Many businesses rely on professionals and laborers retained and assigned through staffing agencies. In a recent decision, the Fourth Circuit Court of Appeals ruled that insurance coverage for the negligent acts of those borrowed employees turns on the language of the insurance policy at issue, not the terms of the staffing agreement between the staffing agency and its client.
In Interstate Fire and Casualty Company v. Dimensions Assurance Ltd., No. 15-1801 (4th Cir. Dec. 6, 2016) (applying Maryland law), a staffing agency provided nurses to a hospital. The parties’ staffing agreement stated that all nurses assigned to the hospital were the employees of the hospital, not the agency. The hospital had the responsibility for the policies and procedures used by the nurses and the right to fire any nurses provided by the agency.
An agency-provided nurse was sued for malpractice and a dispute ensued as to whether the hospital’s professional liability insurance policy covered her conduct. The policy covered “present and former employees” but provided no definition for who would be considered “employees.” The Court found that the ordinary and accepted meaning of “employee” would include the agency-assigned nurse. The Court also found that the nurse was the hospital’s “employee” under the common law “right to control” test.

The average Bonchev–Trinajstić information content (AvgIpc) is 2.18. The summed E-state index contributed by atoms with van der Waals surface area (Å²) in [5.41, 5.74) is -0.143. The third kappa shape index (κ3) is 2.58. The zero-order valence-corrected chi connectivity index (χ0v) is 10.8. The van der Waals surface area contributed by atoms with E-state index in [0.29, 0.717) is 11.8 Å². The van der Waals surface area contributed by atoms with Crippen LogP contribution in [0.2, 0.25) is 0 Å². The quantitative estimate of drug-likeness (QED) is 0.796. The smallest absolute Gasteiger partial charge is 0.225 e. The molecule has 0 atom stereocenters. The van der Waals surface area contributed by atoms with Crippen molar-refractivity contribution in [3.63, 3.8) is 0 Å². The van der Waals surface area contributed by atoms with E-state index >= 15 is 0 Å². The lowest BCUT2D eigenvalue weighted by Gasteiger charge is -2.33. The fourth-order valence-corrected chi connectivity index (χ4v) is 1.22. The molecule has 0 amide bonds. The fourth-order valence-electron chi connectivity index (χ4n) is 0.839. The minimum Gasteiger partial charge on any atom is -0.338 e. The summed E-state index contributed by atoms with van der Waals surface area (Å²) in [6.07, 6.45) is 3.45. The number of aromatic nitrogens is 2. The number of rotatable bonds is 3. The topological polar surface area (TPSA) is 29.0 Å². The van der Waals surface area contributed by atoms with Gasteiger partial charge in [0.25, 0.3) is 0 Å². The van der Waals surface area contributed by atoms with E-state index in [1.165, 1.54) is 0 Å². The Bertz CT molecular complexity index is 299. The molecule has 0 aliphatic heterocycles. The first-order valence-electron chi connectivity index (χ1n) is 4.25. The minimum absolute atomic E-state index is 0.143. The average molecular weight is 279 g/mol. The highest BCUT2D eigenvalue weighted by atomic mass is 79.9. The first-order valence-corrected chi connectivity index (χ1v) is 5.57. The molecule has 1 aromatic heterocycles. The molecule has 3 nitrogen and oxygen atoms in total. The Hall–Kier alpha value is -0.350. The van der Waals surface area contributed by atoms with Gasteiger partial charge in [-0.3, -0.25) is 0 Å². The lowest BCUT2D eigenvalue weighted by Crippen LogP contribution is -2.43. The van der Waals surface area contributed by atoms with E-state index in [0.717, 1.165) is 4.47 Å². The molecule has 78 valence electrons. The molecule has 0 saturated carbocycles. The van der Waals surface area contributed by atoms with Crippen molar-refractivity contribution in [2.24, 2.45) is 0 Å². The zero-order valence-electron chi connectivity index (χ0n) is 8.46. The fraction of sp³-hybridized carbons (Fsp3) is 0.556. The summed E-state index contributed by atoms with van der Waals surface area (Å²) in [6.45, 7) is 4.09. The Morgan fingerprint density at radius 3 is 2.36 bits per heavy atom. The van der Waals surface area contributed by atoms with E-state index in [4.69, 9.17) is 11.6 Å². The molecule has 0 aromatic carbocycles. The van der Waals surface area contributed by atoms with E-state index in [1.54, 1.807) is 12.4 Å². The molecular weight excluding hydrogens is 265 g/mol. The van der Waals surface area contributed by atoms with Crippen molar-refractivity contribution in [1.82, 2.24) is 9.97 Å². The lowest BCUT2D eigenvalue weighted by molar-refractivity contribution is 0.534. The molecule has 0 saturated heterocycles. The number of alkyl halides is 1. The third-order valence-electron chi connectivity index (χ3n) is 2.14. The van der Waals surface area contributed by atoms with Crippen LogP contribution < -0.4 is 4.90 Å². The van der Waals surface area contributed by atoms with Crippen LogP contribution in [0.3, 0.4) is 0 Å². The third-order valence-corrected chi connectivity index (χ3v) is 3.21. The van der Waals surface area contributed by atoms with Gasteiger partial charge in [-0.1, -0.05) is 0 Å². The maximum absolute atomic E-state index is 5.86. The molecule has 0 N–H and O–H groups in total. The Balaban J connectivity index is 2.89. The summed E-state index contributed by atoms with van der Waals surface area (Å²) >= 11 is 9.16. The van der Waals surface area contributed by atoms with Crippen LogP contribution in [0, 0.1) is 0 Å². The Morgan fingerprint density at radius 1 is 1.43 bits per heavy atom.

The hospital, however, argued that the terms of the staffing agency agreement between the hospital and agency should control the determination of the nurse’s status for insurance coverage purposes. The Court disagreed. The fact that the agreement provided that the assigned nurses would be treated as the employees of the agency, not the hospital, was irrelevant to the insurance coverage question. While the agreement may be controlling in a dispute between the parties themselves, the insurance contracts were entirely separate from that agreement. The parties’ contract, the Court stated, could not diminish or alter the plain words of the insurance policy and coverage provided through it. Under the law, only the terms of the policy could be considered and not collateral documents such as the parties’ contract.
This case gives rise to several important takeaways:
A contract with a staffing agency may not control an agency-assigned worker’s status in disputes with third-parties;
The “right to control” test for determining a worker’s employer is alive and well; and
Insurance policies must be carefully reviewed to confirm that they cover all types of workers under the control of an insured, such as staffing agency hires, volunteers, and interns.
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